This is my last semester in college and one the classes I’m taking is “Evolution and Systematics”. My professor is an outspoken atheist ( I had anticipated this) and regularly derides any belief in God ( sometimes adding foul language into the mix). During the first day of class, he asked us to “raise our hands if anyone in here believes in the flying spaghetti monster”. I didn’t raise my hand because I felt that it would have been pointless to engage in any sort of debate. Should I have done the opposite? I don’t want to fail to be a witness, but at the same time I think we need to pick our battles, especially those in which we engage people who are earnestly seeking answers. Am I mistaken in this view? On a side note he mentioned the Kitzinger vs. Dover trial. I have heard of this trial, but I have never studied it in detail. He said that some people involved, and I’m guessing he meant the people promoting creationism, were involved in illegal activities. Is this true?


I believe that it would probably be a mistake to confront your professor publicly in class.  To be completely honest with you, I am not sure if I am right or not. These things are a judgment call.  My personal perspective comes from being a professor myself for 35 years.  I believe that a student ought to submit him or herself to the instructor, be willing to learn from them.  They ought to “eat the fish, but spit out the bones.”  Generally we should submit to those who are over us in such a situation to the extent that we can and learn what we can.  If an instructor asks for feedback, that is fine.  At the end of the semester when you are asked to give student evaluation, you should feel free to express your concerns, but publicly challenging your instructor might come across as disrespectful.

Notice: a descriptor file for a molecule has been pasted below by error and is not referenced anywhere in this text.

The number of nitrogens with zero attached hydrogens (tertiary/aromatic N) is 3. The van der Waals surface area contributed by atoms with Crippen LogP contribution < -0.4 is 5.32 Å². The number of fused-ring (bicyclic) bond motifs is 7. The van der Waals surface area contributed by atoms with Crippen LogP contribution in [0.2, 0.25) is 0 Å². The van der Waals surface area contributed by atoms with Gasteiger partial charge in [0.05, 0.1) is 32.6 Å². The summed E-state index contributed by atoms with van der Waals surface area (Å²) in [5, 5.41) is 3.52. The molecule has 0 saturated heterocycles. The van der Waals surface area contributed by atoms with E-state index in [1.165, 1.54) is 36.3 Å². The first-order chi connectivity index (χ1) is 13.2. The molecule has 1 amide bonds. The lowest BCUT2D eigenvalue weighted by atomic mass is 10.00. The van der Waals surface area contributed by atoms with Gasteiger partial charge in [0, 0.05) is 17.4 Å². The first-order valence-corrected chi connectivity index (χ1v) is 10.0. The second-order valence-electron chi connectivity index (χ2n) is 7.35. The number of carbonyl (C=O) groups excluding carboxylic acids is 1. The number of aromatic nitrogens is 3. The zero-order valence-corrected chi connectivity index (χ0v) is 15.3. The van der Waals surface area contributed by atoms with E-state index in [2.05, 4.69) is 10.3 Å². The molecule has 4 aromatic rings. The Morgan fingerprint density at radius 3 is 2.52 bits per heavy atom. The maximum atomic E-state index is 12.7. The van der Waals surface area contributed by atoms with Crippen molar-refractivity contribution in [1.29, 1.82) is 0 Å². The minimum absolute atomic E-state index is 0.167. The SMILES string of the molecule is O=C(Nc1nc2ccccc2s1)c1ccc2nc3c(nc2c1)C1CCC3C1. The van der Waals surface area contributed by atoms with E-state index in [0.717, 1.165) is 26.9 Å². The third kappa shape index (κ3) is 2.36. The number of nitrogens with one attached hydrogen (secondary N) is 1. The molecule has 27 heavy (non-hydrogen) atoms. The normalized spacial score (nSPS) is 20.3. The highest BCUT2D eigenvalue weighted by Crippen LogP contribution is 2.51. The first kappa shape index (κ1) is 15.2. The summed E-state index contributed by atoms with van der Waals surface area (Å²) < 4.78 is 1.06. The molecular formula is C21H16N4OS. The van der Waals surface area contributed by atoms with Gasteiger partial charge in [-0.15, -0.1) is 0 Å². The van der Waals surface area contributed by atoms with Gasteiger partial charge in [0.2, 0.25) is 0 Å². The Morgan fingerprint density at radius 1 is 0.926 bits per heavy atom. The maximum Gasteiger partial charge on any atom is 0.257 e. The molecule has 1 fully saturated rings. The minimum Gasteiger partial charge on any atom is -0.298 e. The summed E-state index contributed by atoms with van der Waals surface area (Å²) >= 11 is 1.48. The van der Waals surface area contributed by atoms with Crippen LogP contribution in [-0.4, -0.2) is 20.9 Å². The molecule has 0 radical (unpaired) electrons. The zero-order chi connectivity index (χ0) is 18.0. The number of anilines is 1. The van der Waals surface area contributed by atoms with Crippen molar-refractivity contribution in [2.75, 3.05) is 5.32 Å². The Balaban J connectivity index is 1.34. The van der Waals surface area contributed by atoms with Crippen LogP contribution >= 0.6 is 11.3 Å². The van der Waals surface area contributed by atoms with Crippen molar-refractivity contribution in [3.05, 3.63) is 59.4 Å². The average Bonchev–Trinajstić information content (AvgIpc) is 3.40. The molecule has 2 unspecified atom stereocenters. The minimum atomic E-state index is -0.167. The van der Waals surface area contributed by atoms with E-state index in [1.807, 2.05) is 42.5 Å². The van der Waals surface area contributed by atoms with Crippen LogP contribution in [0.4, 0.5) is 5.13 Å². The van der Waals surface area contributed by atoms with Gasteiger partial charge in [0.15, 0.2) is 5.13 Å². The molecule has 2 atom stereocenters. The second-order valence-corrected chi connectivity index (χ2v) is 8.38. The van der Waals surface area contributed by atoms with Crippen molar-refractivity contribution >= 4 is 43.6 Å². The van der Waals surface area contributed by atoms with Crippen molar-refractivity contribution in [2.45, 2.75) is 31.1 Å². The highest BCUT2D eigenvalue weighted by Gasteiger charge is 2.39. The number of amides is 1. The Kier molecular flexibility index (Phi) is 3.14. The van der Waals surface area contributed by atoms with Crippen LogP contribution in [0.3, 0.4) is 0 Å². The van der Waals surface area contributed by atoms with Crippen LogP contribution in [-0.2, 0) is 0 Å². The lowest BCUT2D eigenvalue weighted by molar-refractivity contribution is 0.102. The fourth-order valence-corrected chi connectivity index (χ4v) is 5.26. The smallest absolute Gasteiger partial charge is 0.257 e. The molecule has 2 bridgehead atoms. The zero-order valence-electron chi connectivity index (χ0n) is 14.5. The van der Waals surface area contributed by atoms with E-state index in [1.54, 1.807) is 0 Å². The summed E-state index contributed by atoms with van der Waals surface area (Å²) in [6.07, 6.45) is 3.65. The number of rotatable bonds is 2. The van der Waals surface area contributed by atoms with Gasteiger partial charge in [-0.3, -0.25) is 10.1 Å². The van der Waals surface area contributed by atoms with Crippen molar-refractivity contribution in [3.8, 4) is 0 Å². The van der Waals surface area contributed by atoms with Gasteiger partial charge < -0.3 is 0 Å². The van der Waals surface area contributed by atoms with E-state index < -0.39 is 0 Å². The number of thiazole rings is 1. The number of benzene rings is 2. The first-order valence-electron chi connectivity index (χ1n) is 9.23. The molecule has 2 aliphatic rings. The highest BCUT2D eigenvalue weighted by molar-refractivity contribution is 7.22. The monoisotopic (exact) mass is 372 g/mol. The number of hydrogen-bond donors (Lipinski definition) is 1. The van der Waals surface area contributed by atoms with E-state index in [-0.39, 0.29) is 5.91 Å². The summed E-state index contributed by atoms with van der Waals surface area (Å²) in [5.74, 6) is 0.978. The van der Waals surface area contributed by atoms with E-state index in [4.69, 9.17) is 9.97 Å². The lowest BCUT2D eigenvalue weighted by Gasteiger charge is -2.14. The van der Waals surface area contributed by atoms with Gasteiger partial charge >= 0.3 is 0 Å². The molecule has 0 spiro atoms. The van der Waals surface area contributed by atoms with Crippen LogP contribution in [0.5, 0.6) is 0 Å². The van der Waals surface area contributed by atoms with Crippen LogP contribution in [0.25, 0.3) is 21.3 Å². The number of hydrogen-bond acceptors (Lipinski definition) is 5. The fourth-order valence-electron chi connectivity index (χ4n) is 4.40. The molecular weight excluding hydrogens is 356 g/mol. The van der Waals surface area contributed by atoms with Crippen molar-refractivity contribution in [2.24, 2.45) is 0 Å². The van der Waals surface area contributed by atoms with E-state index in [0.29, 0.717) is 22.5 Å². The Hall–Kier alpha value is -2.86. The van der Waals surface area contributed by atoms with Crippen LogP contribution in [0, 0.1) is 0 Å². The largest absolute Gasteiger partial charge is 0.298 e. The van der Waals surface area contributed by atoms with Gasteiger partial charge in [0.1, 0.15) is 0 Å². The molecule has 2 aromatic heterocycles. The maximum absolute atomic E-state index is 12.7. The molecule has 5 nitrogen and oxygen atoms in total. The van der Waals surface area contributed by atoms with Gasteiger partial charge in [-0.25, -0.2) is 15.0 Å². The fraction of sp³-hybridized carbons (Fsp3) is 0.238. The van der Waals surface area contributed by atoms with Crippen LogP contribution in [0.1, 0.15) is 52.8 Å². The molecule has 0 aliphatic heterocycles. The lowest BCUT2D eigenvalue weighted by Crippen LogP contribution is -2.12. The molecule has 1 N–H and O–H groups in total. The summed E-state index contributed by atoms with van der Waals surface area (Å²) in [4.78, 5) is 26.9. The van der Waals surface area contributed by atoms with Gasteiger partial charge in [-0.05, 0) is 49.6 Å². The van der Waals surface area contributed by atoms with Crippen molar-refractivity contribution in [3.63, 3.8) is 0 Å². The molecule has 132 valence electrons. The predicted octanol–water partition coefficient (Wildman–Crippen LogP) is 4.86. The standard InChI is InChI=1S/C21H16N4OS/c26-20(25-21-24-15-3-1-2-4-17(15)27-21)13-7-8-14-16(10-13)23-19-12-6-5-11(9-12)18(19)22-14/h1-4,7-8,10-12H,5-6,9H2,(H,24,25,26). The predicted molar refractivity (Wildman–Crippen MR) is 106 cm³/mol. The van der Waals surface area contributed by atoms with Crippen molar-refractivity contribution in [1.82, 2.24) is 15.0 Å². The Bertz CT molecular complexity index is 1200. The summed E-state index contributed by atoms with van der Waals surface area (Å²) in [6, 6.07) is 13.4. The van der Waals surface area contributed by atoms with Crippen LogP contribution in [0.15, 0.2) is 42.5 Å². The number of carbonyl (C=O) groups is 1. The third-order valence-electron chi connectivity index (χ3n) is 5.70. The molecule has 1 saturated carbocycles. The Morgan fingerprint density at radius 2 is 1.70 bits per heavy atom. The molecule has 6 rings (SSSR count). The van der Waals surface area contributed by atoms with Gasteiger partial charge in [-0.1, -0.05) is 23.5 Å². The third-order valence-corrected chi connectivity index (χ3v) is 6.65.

However, there are potential exceptions and I do not believe it is my place to tell you with authority what you ought to do, as I am not in that room.  Paul called out  the Sanhedrin in Acts 23:3.  Did Paul sin here and what he did is simply reported, or is what he did being given as an example of Paul behaving in a righteous way?  Believers will differ on this.

One option would be for you to go to the professor’s office hours and share that you were personally intimidated and feel that his behavior is not acceptable.  Something tells me it is highly unlikely you will do that!

Here is what I think about this situation.  This professor ought to be fired, or at the very least strongly reprimanded.  If you came to me and told me this story and if I were a professor at that institution, I would march immediately down to the department chair or to the dean and demand that some action be taken against this professor.  He is creating an intimidating atmosphere in his classroom.  He is abusing his position of power and authority to publicly embarrass people he does not agree with.  Not only is this unprofessional, it is might even be illegal, depending on whether this is a state institution or a private university.  I strongly suggest you speak to the dean or the department chair about the completely unprofessional behavior of this professor.  Students should not have to tolerate this kind of abuse.

I have given this kind of advice in the past and found that most students prefer to keep their head down and move on.  In one case, I made the call myself to the department chair, and it was for behavior less serious that you describe above.

KItzinger vs. Dover is irrelevant to this question, is it not?  My mother told me that “two wrongs do not make a right.”  Is this his justification for using profanity (unethical and perhaps reason to fire) and for intimidating believers publicly (also unethical and perhaps illegal)?

By the way, if you need someone to testify on your behalf if you confront this situation, I would happily speak for you as a professor and former chair of a college department.  If you want to quote me to your professor, do not hesitate to do so.

John Oakes


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